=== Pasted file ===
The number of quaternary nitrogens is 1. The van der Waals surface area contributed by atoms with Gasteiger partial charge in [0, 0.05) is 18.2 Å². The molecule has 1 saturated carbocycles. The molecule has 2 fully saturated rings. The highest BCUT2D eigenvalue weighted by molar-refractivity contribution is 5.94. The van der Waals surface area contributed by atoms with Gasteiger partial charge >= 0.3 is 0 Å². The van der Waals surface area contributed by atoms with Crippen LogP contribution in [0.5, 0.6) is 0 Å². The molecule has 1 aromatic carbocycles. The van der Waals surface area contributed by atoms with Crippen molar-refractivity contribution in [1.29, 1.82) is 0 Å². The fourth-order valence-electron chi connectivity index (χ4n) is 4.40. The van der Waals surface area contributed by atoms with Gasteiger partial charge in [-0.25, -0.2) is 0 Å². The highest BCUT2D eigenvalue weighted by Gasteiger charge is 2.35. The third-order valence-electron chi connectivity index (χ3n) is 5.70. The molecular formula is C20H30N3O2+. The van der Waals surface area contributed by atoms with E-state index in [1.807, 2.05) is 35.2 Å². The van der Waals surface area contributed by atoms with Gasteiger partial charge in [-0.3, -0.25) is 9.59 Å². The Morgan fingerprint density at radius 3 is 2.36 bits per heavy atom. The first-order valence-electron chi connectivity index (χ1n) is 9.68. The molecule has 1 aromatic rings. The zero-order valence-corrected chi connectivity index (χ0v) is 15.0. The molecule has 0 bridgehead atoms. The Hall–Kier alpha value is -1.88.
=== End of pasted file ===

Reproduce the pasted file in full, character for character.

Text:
The number of quaternary nitrogens is 1. The van der Waals surface area contributed by atoms with Gasteiger partial charge in [0, 0.05) is 18.2 Å². The molecule has 1 saturated carbocycles. The molecule has 2 fully saturated rings. The highest BCUT2D eigenvalue weighted by molar-refractivity contribution is 5.94. The van der Waals surface area contributed by atoms with Gasteiger partial charge >= 0.3 is 0 Å². The van der Waals surface area contributed by atoms with Crippen LogP contribution in [0.5, 0.6) is 0 Å². The molecule has 1 aromatic carbocycles. The van der Waals surface area contributed by atoms with Crippen molar-refractivity contribution in [1.29, 1.82) is 0 Å². The fourth-order valence-electron chi connectivity index (χ4n) is 4.40. The van der Waals surface area contributed by atoms with Gasteiger partial charge in [-0.25, -0.2) is 0 Å². The highest BCUT2D eigenvalue weighted by Gasteiger charge is 2.35. The third-order valence-electron chi connectivity index (χ3n) is 5.70. The molecular formula is C20H30N3O2+. The van der Waals surface area contributed by atoms with E-state index in [1.807, 2.05) is 35.2 Å². The van der Waals surface area contributed by atoms with Gasteiger partial charge in [-0.3, -0.25) is 9.59 Å². The Morgan fingerprint density at radius 3 is 2.36 bits per heavy atom. The first-order valence-electron chi connectivity index (χ1n) is 9.68. The molecule has 1 aromatic rings. The zero-order valence-corrected chi connectivity index (χ0v) is 15.0. The molecule has 0 bridgehead atoms. The Hall–Kier alpha value is -1.88.